Edward Zwick has signed on to direct Legendary East's first project, The Great Wall, the company said Tuesday.
Marshall Herskovitz -- Zwick's producing and writing partner -- will write the screenplay with Zwick.
The movie is based on a story by Legendary Entertainment's chairman and CEO, Thomas Tull, and World War Z writer Max Brooks.
According to Legendary East, 'The Great Wall' reveals the legend behind a great mystery of our age: why this magnificent structure came to be.
In a written statement, Legendary Entertainment's chief creative officer, Jon Jashni, said, Our partnership with Ed and Marshall is indicative of the creative ambition and financial commitment we are bringing to Legendary East -- not next year or next month, but today.
He said that the movie exemplifies the type of globally appealing, commercial movie we intend to have Legendary East become known for.
Jashni, Tull, Zwick, Herskovitz and Charles Roven (The Dark Knight Rises, Man of Steel) and Alex Gartner of Atlas Entertainment will produce.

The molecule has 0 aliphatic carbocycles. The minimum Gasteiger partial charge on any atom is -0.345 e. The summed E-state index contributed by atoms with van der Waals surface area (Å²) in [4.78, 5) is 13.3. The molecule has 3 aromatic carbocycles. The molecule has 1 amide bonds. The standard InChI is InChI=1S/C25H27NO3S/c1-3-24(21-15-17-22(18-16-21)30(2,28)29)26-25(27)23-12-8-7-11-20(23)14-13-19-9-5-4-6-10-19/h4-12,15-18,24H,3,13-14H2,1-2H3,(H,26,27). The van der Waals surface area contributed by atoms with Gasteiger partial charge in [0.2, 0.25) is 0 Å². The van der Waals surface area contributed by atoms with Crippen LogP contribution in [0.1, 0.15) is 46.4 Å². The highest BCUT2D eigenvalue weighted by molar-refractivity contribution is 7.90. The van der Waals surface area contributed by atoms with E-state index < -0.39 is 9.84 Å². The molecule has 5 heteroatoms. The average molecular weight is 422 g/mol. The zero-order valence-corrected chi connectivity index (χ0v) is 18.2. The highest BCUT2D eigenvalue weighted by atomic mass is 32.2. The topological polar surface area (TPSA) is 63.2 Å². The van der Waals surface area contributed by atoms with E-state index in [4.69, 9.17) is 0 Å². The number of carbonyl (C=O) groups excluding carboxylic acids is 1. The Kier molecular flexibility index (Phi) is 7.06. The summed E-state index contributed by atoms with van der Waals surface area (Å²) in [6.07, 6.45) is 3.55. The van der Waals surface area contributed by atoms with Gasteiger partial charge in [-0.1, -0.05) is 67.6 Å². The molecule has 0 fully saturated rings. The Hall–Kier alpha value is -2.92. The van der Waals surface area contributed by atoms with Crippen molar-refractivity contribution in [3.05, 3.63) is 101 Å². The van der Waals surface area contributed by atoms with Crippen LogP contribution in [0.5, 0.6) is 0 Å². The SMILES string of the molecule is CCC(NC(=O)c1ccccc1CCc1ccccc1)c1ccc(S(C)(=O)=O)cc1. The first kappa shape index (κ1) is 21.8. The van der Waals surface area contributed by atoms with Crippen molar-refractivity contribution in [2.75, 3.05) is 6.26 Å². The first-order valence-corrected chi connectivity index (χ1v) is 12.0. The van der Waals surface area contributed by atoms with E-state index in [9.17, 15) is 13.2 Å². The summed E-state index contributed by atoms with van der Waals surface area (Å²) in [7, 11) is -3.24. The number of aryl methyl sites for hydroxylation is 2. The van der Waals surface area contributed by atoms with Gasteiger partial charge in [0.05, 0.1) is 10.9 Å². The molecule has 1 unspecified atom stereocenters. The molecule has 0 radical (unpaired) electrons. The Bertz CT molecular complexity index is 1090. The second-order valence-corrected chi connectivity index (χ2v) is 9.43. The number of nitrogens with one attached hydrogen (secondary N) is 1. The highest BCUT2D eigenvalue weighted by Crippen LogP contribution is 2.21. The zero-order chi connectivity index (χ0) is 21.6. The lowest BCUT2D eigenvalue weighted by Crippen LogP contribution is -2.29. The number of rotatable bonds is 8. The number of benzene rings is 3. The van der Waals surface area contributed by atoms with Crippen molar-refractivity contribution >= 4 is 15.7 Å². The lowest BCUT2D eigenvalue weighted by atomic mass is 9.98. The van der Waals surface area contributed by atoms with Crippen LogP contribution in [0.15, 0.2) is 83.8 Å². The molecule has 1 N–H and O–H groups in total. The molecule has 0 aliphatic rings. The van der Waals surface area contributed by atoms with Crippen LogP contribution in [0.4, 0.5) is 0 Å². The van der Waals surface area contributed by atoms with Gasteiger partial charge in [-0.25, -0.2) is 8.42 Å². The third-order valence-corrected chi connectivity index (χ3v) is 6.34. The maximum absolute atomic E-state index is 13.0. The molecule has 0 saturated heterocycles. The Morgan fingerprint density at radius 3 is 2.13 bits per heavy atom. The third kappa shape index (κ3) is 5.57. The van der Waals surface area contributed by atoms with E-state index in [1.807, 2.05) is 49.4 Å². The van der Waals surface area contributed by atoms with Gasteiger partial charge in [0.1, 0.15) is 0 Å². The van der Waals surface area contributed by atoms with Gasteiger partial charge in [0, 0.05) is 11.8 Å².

Legendary East's co-production partner, Huayi Brothers, will distribute the movie in China. Warner Bros., where Legendary has a deal, is expected to distribute in other parts of the world.
Zwick is known for big, sweeping movies. He and Herskovitz wrote and produced The Last Samurai, and Zwick directed Love and Other Drugs, Blood Diamond and Defiance. He and Herskovitz were nominated for an Academy Award for producing Traffic.
Legendary Entertainment launched Legendary East this past June to make movies for a worldwide audience. The company is based in Hong Kong and has Chinese management. Its goal is to develop and produce English language films that tap into the powerful fandom demographic and draw on Legendary's Chinese ties.
The idea is to make movies that have a worldwide audience and that are commercial viable in China.
This past Sunday, Legendary announced that it was getting $220 million in funding from Hong Kong's Paul Y Engineering Group.
Legendary East is one of a trio of companies that have recently launched initiatives to market movies to China.
On August 14, Relativity Media announced a deal with Chinese companies to co-produce films with Chinese material. Earlier this month, the Chinese media conglomerate DMG announced a $300 million film fund to co-finance American tentpoles that will be released in China.